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9

Gitin 57b says that the grandchildren of Sisra taught children in Yerushalayim. Rabbi Tzadok HaCohen in Poked Ikrim - Os 5 - page 36 - line 3 - second columm says that this Gemara, according to the teachings of הרמ"ע is talking about grandchildren that came from the relations Yael had with Sisra. I do not know whether she had a son or daughter nor whether ...


6

The sources are brought in the footnotes here. On the specific question of where it comes from, several Rishonim write that this is a tradition from the Geonim (for example the Meiri on that Gemera). Some have a version of the Gemara that is "פרוס עצרת" - half way, in other words half a month, or 15 days, before Shavuos, which would be the 34th day of the ...


6

In 1724, Rabbi Yaakov Reischer was approached by a woman named Chavah in this predicament: her deceased husband's only remaining brother Yissachar had a deformity on his foot which prevented Chalitza being done. He ruled that Yibbum must be performed, and that R Gershon's prohibition on polygamy does not apply where it would leave one party unable to ever ...


6

To quote Rashi: the nakedness of your father: This [refers to] your father’s wife. [But how do we know this?] Perhaps it is only to be interpreted literally [as an admonition against relations with one’s father, in addition to the general admonition against pederasty]. [The answer is:] It says here, “The nakedness of your father,” and it says further, ...


6

ArtScroll comments on this situation. Consider the case of two twins, conceived before the conversion but born after the conversion. Thus the case in the mishnah in which one is conceived before the conversion and one afterward is one of maternal but not paternal brothers (as if they were fathered by two different men). This is the same as the case of a ...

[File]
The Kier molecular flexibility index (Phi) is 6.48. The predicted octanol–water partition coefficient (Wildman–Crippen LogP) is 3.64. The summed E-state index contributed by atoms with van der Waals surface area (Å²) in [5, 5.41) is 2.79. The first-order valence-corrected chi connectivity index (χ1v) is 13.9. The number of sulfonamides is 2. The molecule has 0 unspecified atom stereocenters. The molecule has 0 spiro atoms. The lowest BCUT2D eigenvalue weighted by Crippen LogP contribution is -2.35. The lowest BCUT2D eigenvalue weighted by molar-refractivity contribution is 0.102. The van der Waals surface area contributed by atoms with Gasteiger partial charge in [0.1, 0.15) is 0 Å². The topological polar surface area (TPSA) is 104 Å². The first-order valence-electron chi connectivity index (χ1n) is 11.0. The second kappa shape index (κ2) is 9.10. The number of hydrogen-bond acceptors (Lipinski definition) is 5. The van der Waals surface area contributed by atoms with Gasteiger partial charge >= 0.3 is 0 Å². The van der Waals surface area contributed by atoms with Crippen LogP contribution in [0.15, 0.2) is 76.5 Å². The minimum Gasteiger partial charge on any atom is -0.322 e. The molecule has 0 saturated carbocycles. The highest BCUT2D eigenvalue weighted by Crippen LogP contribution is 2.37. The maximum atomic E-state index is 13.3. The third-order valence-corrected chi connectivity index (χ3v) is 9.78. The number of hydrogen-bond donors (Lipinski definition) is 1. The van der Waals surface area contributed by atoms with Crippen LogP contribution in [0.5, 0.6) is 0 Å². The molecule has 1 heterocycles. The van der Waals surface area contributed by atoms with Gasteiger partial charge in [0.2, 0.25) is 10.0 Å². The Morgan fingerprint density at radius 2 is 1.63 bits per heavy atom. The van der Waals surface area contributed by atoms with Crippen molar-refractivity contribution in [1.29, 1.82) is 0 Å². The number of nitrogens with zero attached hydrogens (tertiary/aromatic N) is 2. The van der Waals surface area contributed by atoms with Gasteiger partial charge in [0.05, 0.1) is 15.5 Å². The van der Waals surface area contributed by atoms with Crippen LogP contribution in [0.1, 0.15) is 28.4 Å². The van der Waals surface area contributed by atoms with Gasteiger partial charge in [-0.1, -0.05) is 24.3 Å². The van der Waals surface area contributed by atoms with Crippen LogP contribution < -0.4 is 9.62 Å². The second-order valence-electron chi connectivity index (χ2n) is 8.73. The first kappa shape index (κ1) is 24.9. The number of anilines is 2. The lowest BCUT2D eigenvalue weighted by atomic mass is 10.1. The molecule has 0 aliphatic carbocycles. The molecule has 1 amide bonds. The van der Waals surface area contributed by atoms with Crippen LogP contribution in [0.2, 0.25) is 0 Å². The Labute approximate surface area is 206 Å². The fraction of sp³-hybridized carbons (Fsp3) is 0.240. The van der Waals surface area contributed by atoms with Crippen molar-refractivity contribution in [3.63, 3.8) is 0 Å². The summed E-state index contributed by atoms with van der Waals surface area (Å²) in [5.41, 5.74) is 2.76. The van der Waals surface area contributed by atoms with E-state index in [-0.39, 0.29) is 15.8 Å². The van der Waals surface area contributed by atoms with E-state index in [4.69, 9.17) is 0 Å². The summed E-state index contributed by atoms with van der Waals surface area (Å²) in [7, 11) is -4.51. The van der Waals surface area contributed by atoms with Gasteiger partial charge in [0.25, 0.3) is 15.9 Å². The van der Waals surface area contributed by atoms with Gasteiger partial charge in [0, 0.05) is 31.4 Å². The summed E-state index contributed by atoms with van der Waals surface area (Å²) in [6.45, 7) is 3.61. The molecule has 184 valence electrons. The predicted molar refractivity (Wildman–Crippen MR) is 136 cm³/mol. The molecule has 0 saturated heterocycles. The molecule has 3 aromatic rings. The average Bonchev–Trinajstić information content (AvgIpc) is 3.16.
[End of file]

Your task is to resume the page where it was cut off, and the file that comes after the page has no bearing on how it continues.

4

I'm basing this off of some things that I learned from R' Tzvi Berkowitz. I don't recall his sources, so he'll just be my source. The mitzvah of Yibbum is building off of the relationship that existed between the deceased brother and his wife. This is why the yavam can "marry" the yevama even בעל כרחה (against her will) and even שלא מדעת (without ...


4

This is just a hypothetical thing. He is using a legal definition of "first time" to get around the contradiction. I.e. the first time is when the hymen breaks. If the hymen grew back, then the next time, is actually the firs time. The discussion is more interested in the legal definitions of terms, than an actual practical case.


3

The destruction of the temple was in ~70 CE and the Bar Kochba revolt was ~130 CE. Even if Yehudah Ben Beseira straddled the destruction, it would seem to be a stretch to call him a contemporary of Akiva. The Yerushalmi Talmud on the story in Pesachim 3b lists him only as Ben Beseira. Since presumably he was living in Israel at the time, this is more ...


3

The Magen Avraham in siman 156 quotes the seffer Hachasidim siman 426 that says 'this that it is allowed to change the truth for peace, this is only for something which has already passed but not concerning the future'. The case of Chiya is for the future, he lied and told her what she should go now to prepare. The case with Yosef's brothers is in the ...


3

The Gemarah in Yevamot 55b says that all ביאה works even it is done שלא כדרכה. (Tosafot on 20a s.v. יבא say that the reason is that the people having ביאה need to be able to impregnate/be impregnated, not that the act of ביאה needs to be able to impregnate.) The one exception is a שפחה חרופה, as that needs שכבת זרע to be חייב (learned out on Yevamot 55a/b). ...


3